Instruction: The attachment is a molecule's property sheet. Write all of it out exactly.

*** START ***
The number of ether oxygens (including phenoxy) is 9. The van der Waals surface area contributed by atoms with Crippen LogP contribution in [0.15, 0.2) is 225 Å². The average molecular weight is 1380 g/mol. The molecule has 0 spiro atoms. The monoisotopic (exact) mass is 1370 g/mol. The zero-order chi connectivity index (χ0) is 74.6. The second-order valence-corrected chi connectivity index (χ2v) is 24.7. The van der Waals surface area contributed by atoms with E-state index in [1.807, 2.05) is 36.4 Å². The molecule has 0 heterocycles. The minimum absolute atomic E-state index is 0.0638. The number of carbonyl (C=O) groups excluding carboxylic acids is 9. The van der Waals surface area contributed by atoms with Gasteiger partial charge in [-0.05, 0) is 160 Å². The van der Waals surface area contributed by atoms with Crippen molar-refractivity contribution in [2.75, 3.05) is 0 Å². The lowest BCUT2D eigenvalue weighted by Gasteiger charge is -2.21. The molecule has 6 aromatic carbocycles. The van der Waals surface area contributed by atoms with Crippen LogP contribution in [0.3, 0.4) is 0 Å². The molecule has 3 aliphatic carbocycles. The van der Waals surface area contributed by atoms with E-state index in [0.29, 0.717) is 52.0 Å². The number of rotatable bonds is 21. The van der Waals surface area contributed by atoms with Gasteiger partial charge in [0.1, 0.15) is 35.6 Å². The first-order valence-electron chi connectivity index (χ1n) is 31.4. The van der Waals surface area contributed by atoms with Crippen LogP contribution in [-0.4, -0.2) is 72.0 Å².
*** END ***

The number of ether oxygens (including phenoxy) is 9. The van der Waals surface area contributed by atoms with Crippen LogP contribution in [0.15, 0.2) is 225 Å². The average molecular weight is 1380 g/mol. The molecule has 0 spiro atoms. The monoisotopic (exact) mass is 1370 g/mol. The zero-order chi connectivity index (χ0) is 74.6. The second-order valence-corrected chi connectivity index (χ2v) is 24.7. The van der Waals surface area contributed by atoms with E-state index in [1.807, 2.05) is 36.4 Å². The molecule has 0 heterocycles. The minimum absolute atomic E-state index is 0.0638. The number of carbonyl (C=O) groups excluding carboxylic acids is 9. The van der Waals surface area contributed by atoms with Gasteiger partial charge in [-0.05, 0) is 160 Å². The van der Waals surface area contributed by atoms with Crippen molar-refractivity contribution in [2.75, 3.05) is 0 Å². The lowest BCUT2D eigenvalue weighted by Gasteiger charge is -2.21. The molecule has 6 aromatic carbocycles. The van der Waals surface area contributed by atoms with Crippen LogP contribution in [0.3, 0.4) is 0 Å². The molecule has 3 aliphatic carbocycles. The van der Waals surface area contributed by atoms with E-state index in [0.29, 0.717) is 52.0 Å². The number of rotatable bonds is 21. The van der Waals surface area contributed by atoms with Gasteiger partial charge in [0.1, 0.15) is 35.6 Å². The first-order valence-electron chi connectivity index (χ1n) is 31.4. The van der Waals surface area contributed by atoms with Crippen LogP contribution in [-0.4, -0.2) is 72.0 Å².